Carse “called [Miss Ames] to her side, and requesting her to kneel, put her hand on her head, and kissing her lovingly on the forehead, said: ‘Arise! I dub thee Yolande!’” The Temperance establishment became as smitten with Julia as her coach-mates and continued to call their new Temperance darling Yolande for the rest of her life. 

Averill: Yolande was the WCTU’s rising star in the second half of the 1880s. She lived in the WCTU’s headquarters, Rest Cottage, with Frances Willard, Madame Willard (Frances Willard’s mother), Helen, Kate Jackson, and various other Temperance giants. Willard immediately recognized Yolande’s talent for journalism, giving Julia a position on the Union Signal. At the tender age of 28, Julia was made head of the newspaper. Her fellow reformers marveled at her editing abilities and credited her with maintaining the newspaper’s acclaimed international reputation. Reformer Mary Allen West recalled, “hers was no passive receptivity; she did not simply absorb, but culled, adapted, digested. “She asked other folks’ advice and then did as she had a mind to,” an admirable thing to do, by the way, as it implies the power of discrimination, which she possessed in eminent degree. I never knew one whose judgment was more trustworthy.” This was high praise for a young woman in her twenties.

As part of her temperance journalism work, Julia traveled to England in 1890 to organize the press operations of the British Woman’s Temperance Association. During her trip, Julia met British newspaper man W. T. Stead. Stead is often credited as the founder of investigative journalism. He was a controversial figure, much of the controversy owing to his unorthodox newspaper methods and, after 1890, his fixation with Spiritualism. Julia made an impression on the world’s most famous journalist. W. T. Stead wrote of her, “I have never met a young woman who struck me as having so great a talent for journalism.”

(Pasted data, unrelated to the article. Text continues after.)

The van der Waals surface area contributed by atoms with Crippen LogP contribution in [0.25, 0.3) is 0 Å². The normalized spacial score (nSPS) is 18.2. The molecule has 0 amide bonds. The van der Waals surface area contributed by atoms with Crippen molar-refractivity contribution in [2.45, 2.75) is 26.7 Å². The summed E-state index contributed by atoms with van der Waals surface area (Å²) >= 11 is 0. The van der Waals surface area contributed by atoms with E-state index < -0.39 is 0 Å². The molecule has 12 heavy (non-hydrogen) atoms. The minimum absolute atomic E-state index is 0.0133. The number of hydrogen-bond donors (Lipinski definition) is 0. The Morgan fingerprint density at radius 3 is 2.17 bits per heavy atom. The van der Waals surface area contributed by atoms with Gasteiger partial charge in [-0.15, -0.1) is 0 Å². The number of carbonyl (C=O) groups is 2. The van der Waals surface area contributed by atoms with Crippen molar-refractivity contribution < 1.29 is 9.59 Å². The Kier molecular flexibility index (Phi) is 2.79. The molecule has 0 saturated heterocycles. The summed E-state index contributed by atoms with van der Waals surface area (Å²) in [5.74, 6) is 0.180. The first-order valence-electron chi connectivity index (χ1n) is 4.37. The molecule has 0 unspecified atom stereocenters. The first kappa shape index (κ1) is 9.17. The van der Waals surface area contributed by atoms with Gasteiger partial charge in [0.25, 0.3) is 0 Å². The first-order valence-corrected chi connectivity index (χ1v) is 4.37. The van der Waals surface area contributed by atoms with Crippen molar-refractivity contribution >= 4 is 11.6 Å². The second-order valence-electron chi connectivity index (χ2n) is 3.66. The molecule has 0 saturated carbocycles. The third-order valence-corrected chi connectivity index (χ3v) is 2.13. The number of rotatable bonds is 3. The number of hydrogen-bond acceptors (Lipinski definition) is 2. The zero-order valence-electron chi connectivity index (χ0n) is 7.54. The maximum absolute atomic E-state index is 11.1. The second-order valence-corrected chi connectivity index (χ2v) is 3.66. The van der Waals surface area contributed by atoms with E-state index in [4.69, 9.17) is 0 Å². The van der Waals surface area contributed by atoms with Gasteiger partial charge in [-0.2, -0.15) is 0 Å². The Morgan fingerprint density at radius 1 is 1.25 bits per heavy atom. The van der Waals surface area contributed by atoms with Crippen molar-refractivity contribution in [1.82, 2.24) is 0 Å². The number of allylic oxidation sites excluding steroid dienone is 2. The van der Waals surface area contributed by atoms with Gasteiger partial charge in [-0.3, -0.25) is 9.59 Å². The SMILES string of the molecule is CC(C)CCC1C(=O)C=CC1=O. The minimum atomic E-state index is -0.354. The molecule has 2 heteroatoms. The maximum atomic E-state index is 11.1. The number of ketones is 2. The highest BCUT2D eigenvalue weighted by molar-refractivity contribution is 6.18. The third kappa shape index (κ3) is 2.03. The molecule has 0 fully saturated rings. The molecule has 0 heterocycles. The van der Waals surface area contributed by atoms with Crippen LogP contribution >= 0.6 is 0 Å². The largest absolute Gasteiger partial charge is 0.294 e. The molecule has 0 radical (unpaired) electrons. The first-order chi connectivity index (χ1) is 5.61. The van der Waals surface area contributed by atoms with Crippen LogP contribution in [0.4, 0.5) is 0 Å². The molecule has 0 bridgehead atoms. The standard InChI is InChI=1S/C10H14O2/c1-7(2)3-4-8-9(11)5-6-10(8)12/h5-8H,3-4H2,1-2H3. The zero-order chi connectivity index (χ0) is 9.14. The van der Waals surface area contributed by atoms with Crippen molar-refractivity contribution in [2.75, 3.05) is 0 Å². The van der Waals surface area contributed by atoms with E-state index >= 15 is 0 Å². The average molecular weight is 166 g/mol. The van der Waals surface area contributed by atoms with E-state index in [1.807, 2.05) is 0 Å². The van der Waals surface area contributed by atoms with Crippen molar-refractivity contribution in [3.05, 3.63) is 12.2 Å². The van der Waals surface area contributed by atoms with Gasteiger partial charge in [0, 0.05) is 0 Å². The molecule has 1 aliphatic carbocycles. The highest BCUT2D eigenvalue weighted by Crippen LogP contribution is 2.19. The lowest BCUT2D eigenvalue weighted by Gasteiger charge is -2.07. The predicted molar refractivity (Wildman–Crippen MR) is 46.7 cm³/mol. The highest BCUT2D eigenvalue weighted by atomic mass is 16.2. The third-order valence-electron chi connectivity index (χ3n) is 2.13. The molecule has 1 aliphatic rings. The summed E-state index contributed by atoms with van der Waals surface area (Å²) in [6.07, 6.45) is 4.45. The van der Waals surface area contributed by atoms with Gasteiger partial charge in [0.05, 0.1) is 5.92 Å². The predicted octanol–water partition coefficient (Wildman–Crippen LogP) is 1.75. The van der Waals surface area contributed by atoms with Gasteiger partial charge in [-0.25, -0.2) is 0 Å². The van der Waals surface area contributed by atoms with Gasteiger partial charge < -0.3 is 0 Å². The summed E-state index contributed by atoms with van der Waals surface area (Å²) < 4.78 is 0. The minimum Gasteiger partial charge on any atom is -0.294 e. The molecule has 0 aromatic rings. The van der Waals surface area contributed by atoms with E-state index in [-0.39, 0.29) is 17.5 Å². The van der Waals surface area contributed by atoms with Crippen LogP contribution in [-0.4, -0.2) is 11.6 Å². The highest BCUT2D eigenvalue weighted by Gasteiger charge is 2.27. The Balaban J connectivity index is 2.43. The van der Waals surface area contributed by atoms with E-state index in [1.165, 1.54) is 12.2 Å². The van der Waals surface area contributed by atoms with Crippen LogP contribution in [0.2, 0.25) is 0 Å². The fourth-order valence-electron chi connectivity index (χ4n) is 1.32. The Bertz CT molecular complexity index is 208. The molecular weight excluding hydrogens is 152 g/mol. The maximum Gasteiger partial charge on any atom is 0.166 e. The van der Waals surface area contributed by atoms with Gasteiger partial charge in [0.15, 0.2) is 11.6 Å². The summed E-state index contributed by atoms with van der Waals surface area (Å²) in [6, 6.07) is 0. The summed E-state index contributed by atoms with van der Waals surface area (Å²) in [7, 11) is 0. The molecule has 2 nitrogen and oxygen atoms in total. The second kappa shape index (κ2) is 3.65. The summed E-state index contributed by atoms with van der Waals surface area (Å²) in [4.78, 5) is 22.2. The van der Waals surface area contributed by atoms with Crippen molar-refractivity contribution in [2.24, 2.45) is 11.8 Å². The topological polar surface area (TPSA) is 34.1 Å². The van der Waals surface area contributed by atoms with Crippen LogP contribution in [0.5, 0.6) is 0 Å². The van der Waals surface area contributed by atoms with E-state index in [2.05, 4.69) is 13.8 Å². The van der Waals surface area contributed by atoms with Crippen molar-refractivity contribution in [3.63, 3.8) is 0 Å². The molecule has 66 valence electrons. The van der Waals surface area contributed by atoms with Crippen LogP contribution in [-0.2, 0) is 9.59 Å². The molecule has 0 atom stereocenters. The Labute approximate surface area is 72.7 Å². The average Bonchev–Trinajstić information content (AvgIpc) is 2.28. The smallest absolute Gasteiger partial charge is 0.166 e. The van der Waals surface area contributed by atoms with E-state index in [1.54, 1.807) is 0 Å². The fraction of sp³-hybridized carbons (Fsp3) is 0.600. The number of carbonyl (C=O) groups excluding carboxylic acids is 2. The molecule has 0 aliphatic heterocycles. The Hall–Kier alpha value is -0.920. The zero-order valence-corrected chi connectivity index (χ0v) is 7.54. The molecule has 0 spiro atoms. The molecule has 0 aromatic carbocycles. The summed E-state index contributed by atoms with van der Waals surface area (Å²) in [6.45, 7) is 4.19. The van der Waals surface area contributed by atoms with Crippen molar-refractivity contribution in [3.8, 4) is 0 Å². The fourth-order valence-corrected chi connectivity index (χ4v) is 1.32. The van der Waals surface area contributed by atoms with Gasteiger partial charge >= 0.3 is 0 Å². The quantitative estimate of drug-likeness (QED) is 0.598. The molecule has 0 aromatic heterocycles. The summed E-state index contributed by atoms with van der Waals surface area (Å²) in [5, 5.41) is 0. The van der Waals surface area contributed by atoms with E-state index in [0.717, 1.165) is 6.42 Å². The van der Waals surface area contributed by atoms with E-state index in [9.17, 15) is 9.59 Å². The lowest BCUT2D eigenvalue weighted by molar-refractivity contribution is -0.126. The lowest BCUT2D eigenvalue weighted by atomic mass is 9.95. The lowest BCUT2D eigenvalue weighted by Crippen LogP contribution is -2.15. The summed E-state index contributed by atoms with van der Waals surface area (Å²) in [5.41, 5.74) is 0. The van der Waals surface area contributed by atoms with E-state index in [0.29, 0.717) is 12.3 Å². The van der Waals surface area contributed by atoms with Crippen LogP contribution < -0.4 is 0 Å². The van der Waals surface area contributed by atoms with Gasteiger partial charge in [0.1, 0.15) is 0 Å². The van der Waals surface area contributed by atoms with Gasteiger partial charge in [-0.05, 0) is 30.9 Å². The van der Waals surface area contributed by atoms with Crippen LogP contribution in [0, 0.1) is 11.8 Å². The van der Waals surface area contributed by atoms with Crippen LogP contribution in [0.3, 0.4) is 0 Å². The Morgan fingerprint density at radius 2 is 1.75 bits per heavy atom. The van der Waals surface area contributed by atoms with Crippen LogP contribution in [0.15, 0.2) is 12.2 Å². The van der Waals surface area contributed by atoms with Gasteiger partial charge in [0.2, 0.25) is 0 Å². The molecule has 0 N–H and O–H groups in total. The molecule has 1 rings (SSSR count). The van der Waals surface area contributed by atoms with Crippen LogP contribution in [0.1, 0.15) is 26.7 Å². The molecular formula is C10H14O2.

Marissa: During her time in England, Julia also befriended the British Temperance reformer Lady Henry Somerset. Lady Henry was an heiress to her father, the 3rd Earl Somers. After a friend died by suicide while under the influence of alcohol, Lady Henry devoted herself to the cause of Temperance reform though she was influential in the areas of vegetarianism, birth control, and women’s suffrage. As the president of the British Women’s Temperance Association, Lady Henry presided over its massive growth in size and influence. SHe also actively pursued an alliance with the American WCTU. In 1913, the readers of London Evening News voted Lady Henry as the woman they would most like as the first female prime minister of the United Kingdom. 

Julia was introduced to Lady Henry after the British reformer finished her first presidential address to the BWTA. Julia charmed Lady Henry immediately and the two remained close for the rest of Julia’s life. Lady Henry later recalled meeting Julia, “Her warm greeting and her earnest manner were singularly striking, and as I left the hall I thought that America had certainly sent us one of her choicest spirits.” 

Averill: By all accounts, Julia Ames was poised for a long and meaningful career in Temperance reform and journalism. By the time Julia arrived state-side, she was under the weather. She pushed through a cold to attend the 1891 WCTU National Convention in Boston where she chaired several committees, prepared the convention’s press releases, and continued her work on the Union Signal. While she was in Boston for the convention, her cold turned into pneumonia and she was hospitalized. Her dear friend Helen Hood attended her vigilantly for a fortnight. Of this time, Helen would later write, “In our room there [in the hospital], together, we lived some of the happiest days of our lives.” Their WCTU colleagues, including Frances Willard, visited the pair. 

It seemed, for a short time, that Julia was improving. Until, suddenly, one night, she took a turn and died. About that moment, Helen wrote, “Then something in me, also, died.”

Marissa: Though Julia’s Bureau is named after Julia Ames, its history begins only after her death. Skeptics may even say Julia had nothing to do with it. According to Helen, Lady Henry, and W. T. Stead, Julia Ames would return in spirit many times after her death. Julia’s spirit would even (with W. T. Stead’s mortal help) set up a seance service for those interested in the afterlife. (Which we’ll describe in detail in a bit.) But we want to note that the story of Julia’s life after death is told by W. T. Stead and his daughter Estelle. (I will borrow from their writings heavily from this point forward. Oftentimes they portray conversations as direct quotes. I suspect they are more paraphrases gleaned from how they remember the conversations going– as you often see in memoirs. But it’s the best we have.)